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The patent covers the use of an anti-virus for mobile code, defined as Java and ActiveX, focusing specifically on the delivery of applications to mobile devices such as handheld PCs and phones using the code.
The system involves a combination server, gateway and device-based scanning system that monitors the actions of the code and terminates malicious activity.
Distributing the scanning component of the technology across servers, gateways and devices balances performance and security needs, according to Eva Chen, the chief technology officer at Trend.
According to Chen, a greater number of security problems will arise as more features are added to mobile devices. One example of a feature that could pose a threat is the downloading of new ring tones for mobile phones. Such downloads are done using Java and could easily contain attack code.
The technology covered in the patent is already being used in Trend's InterScan Applet Trap software, Chen said. Additionally, the company is looking into the possibility of licensing the software to wireless carriers.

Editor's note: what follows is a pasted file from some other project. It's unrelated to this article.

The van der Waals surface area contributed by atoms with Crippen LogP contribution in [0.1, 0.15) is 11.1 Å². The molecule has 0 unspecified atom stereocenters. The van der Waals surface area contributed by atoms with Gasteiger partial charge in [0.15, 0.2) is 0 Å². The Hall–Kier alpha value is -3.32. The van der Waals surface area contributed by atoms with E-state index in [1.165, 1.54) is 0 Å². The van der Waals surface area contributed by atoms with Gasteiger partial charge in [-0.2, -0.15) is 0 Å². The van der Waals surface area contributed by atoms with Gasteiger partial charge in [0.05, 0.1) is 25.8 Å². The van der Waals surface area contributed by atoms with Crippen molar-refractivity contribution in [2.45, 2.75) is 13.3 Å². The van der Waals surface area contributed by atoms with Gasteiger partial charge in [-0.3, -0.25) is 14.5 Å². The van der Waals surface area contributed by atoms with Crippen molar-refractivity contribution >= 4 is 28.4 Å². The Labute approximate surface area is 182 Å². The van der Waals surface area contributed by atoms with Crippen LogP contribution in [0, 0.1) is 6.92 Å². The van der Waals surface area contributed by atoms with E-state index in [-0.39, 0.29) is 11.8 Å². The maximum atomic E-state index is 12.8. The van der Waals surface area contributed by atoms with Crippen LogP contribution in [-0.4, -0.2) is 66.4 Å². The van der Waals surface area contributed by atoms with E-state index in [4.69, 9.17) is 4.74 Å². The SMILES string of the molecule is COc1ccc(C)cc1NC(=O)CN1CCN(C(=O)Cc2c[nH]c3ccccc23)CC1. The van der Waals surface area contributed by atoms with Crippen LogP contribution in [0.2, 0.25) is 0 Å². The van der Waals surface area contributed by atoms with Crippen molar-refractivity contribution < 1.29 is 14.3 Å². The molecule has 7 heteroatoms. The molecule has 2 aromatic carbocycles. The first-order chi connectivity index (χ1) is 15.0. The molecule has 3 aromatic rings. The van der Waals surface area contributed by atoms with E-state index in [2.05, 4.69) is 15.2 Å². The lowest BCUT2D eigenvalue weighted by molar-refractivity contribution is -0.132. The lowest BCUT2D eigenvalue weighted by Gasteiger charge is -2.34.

While the technology covered by the patent is interesting, mobile code is not yet a serious threat, said Pete Lindstrom, a senior analyst at the Hurwitz Group. Most companies are not yet running business-critical applications from handheld devices, but "as that type of activity increases, the threat becomes more significant," he said.
Lindstrom played down the threat posed by mobile code in the near-term, although he did say that it was an area to be concerned with for the future.
"If you're in planning mode, it's something to be aware of," he said, referring to the potential for malicious code to be spread through downloading ring tones. "If you're concerned about current threats, that would be at the bottom of my list."
Trend's patent comes roughly a month after one of its competitors, McAfee, was awarded a patent on its software as a service business model.